This is the first time that I’ve seen Phoenix exhibit in a gallery but I know that he has had exhibited in Sydney before. The works are the same as they are on the street, except that the gallery editions are mounted on jigsaw cut wood rather just pasted on the wall. With the Night Diver, and other pieces there raised elements, like the bolts and other parts.

The masterpiece of the exhibition is his M.C. (Milk Crate) Escher it is truly out of the ordinary.

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Yannae Wirrate Weelam and prison art

At the Melbourne Museum I saw Yannae Wirrate Weelam, The Journey Home in the Bunjilaka Aboriginal Cultural Centre. The exhibition was organised by The Torch, who are very actively exhibiting. In January I saw their exhibition, Confined 8 at the St. Kilda Town Hall Gallery. They also have an exhibition, Dhumbadha Munga (Talking Knowledge) at the Alliance Francaise’s Eildon Gallery that looks at the two-way relationship between the arts workers and the artists they support.

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The exhibition, Yannae Wirrate Weelam, The Journey Home had a very short history about the far too many aboriginal artists in prison along with work by people in the current The Torch program.

All of the artists in the exhibition took such care and time with their art but a few of the artists are outstanding. Robby Knight, of the Wergaia/Wotjobaluk, has so much creative energy and talent when working in both paint and many other materials. And Knight’s work with other materials gets frighteningly awesome and powerful. The paintings by Jeffrey Jackson, of the Mutti Mutti, are so powerful and beautiful. I was also impressed with the pokerwork, burning wood with a hot bit of metal, by Roger Sims, of the Barkindji, proving that you can do a contemporary illustration of a Murray Cod with fantastic detail in that media.

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Jeffrey Jackson, Knowing Country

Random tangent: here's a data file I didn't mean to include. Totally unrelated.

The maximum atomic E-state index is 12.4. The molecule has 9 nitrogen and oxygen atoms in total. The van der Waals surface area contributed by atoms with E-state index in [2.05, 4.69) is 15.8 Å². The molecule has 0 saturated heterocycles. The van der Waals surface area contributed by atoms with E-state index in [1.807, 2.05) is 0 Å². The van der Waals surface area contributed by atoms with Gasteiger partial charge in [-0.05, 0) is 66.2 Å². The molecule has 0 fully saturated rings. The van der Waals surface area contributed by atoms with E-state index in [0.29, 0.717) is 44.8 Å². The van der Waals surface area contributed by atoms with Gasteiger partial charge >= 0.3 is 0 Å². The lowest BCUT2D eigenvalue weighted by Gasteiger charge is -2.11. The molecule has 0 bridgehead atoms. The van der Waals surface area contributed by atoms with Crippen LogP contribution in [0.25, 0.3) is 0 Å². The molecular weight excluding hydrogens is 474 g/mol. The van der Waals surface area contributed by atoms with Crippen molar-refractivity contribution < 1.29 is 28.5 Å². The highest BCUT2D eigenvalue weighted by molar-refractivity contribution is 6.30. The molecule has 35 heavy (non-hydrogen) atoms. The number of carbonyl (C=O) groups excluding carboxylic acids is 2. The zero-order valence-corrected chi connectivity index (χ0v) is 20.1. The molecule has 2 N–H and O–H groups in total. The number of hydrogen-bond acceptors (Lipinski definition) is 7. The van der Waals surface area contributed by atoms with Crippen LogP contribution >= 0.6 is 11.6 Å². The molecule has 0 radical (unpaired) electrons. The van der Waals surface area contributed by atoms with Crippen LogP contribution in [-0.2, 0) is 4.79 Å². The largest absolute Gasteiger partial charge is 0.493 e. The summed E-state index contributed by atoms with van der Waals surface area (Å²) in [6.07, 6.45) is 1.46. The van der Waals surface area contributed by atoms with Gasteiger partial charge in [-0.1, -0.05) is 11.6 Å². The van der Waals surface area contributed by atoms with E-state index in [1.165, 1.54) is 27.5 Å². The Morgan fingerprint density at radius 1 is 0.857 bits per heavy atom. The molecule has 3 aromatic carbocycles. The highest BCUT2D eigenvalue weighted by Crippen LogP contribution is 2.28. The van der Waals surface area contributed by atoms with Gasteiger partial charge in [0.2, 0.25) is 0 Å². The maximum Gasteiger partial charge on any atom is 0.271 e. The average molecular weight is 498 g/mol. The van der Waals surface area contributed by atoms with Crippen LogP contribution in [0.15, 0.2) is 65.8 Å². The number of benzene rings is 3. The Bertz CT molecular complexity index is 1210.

This was research for my next book which is about true art crimes in Melbourne. For along with art theft, art forgery and art vandalism I also want to write about prison art and other places where art the criminal justice system intersect.

Prison art has not been an easy topic to write about for a number of reasons, chiefly I don’t have much information. I have been able to interview a couple of prison art educators and I expect to interview some more.

To add to the difficultly I want to focus on Aboriginal prison art including the artist Ronald Bull who painted the mural in Pentridge Prison’s “F” Division. In the 1970s Ronald Bull was described in advertisement in The Age: “Hailed by many as the foremost and most versatile landscape painter of the present time. Showing the often unseen beauty of our countryside, an artist with turbulent talent. Capable of becoming Australia’s premier painter.” Yet few people have heard of him today; I don’t want his life and art, along with others like him, to be forgotten so I am writing about it.


Sandor Matos & Space

Sometimes it takes years for me to uncover a mystery. I first encountered Sandor Matos’s sculptures in Warburton Lane in 2009. I assumed that he was part of Melbourne’s street artist scene but no-one knew who did the work. Eventually, it was David Tenenbaum, the publisher of Melbourne Books who was able to put a name to the work. Still when I finally met Matos at his small exhibition, Archeology of Tomorrow at Studio 11 in Brunswick late in 2016 I was expecting someone younger and wilder, not a middle-aged Hungarian who works as stone conservator.

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Sandor Matos sculpture with unknown paste-up in Warburton Lane 2009

The packing space series started when Matos had some artificial stone left over from a restoration job at Melbourne University, so he decided to put it to use. He was living in Warburton Lane at the time of the installation so transportation of the heavy sculptures was not a problem.

Studio 11 is a small white walled cubical at the front of this warehouse studio space that the artists, Joe Flynn and Joel Gailer are running. Joe Flynn raised up the roller doors and we looked at it from the street.